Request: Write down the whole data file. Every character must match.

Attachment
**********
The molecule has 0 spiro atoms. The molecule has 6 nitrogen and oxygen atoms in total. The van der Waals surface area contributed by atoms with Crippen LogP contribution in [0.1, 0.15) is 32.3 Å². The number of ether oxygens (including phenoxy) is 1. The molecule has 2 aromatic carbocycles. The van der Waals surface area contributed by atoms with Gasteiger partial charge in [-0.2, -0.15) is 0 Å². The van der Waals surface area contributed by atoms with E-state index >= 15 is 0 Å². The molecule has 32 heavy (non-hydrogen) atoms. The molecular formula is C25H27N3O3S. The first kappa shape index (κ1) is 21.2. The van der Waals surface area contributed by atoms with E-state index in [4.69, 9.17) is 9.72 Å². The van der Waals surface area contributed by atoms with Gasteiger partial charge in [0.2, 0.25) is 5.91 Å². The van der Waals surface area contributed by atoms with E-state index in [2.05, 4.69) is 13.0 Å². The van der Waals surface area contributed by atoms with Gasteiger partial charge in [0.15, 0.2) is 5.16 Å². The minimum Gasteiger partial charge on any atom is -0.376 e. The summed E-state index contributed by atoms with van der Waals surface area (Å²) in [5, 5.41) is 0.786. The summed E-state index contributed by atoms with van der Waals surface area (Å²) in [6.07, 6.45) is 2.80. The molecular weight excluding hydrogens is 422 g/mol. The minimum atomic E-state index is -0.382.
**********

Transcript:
The molecule has 0 spiro atoms. The molecule has 6 nitrogen and oxygen atoms in total. The van der Waals surface area contributed by atoms with Crippen LogP contribution in [0.1, 0.15) is 32.3 Å². The number of ether oxygens (including phenoxy) is 1. The molecule has 2 aromatic carbocycles. The van der Waals surface area contributed by atoms with Gasteiger partial charge in [-0.2, -0.15) is 0 Å². The van der Waals surface area contributed by atoms with E-state index >= 15 is 0 Å². The molecule has 32 heavy (non-hydrogen) atoms. The molecular formula is C25H27N3O3S. The first kappa shape index (κ1) is 21.2. The van der Waals surface area contributed by atoms with E-state index in [4.69, 9.17) is 9.72 Å². The van der Waals surface area contributed by atoms with Gasteiger partial charge in [0.2, 0.25) is 5.91 Å². The van der Waals surface area contributed by atoms with E-state index in [2.05, 4.69) is 13.0 Å². The van der Waals surface area contributed by atoms with Gasteiger partial charge in [0.15, 0.2) is 5.16 Å². The minimum Gasteiger partial charge on any atom is -0.376 e. The summed E-state index contributed by atoms with van der Waals surface area (Å²) in [5, 5.41) is 0.786. The summed E-state index contributed by atoms with van der Waals surface area (Å²) in [6.07, 6.45) is 2.80. The molecular weight excluding hydrogens is 422 g/mol. The minimum atomic E-state index is -0.382.